Put another way, if you deposited $3,000 into a margin enabled account at 2:1 leverage, you would have a buying power of $6,000. 

Portfolio Margin Enabled Account

This account has two key differences compared to a standard margin enabled account.

The first difference is the amount of leverage, with this account typically having around a 6:1 leverage.

The second key difference is how your buying power is calculated.

In this account, your buying power is influenced by the largest projected loss for the day across all of your positions.

Volatility will also impact your buying power calculation.

Due to the leverage involved, the minimum amount of capital you need to have in order to obtain a portfolio margin is around $125,000 but for some brokers it can be higher.

In addition, net liquidity must be at least $100,000 at all times. 

Day Trading Account

The final account we’ll explore is a day trading account.

These are assigned when a trader has been identified as a ‘pattern day trader’.

A ‘pattern day trader’ is someone who has executed four or more day trades during five business days while using a margin account.

These differ slightly to a regular margin account in that they are required to maintain a minimum $25,000 in cash in the account but other than that, they function in the same way as a regular margin account.

Option Buying Power

Depending on the type of options you are using to build a position, the way their buying power is calculated can change over time.

If you enter a position with limited risk, your buying power never changes.

This is because the level of risk is always known and is identified when the position is first created.

Examples of limited risk positions are buying a put or executing an option spread.

If you enter an uncovered position, your buying power can change as the price of supporting factors change (e.g. underlying stock price, premiums, etc.).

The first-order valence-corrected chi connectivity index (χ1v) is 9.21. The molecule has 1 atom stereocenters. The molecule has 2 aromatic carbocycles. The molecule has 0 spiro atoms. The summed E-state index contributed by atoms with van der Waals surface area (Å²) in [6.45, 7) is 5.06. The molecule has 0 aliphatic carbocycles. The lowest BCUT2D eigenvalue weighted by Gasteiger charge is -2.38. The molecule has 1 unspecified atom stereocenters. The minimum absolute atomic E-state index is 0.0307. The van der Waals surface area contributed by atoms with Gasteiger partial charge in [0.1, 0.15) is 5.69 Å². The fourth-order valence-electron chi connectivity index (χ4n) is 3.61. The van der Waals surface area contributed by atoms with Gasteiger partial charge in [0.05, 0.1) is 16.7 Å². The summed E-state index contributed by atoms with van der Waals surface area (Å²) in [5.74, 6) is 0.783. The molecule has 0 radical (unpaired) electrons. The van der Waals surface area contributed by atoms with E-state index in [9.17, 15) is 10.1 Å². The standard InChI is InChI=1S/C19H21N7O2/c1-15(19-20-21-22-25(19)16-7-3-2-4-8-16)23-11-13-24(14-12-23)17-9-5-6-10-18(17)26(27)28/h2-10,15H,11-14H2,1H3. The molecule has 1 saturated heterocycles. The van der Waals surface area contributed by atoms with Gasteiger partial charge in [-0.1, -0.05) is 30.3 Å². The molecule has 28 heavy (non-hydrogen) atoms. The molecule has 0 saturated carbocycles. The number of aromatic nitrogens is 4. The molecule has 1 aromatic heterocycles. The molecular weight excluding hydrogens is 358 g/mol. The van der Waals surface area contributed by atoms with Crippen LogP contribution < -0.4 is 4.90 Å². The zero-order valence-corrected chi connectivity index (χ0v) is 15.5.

So if you’re ever entering into an uncovered position, it is always a good idea to never use up all of your account’s buying power.

Otherwise, if you trade turns against you for even an instant, your brokerage firm can force you out of the position when you may have wanted to hold on.

Option Buying Power For Single-Leg Bought Options

Unlike stocks, options cannot be purchased on margin. For single-leg, bought option the option buying power required is equal to the cost of the option plus any commissions and fees.

Let’s take a look at an example using a long SPY call option.

Using TastyWorks, the buying power is reduced by the expected amount.

option buying power

Option Buying Power For Debit Spreads

Let’s take a look at debit spreads now. Instead of just buying the 290 call, we’ll turn it into a bull call spread by selling the 300 call.

As expected, the buying power reduction at TastyWorks is the cost of the spread plus commissions and fees.

option buying power

Option Buying Power For Credit Spreads

Let’s take a look at credit spreads and see if there is any different in the buying power impact.

Looking at a July 300-315 SPY bear call spread, we can see that the buying power reduction works on a similar logic and is reduced by the maximum possible loss plus commissions and fees.

The maximum los for this trade would be $1500 – $594 = $906, therefore the buying power is reduced by $906 plus the $2.30 in commissions and fees.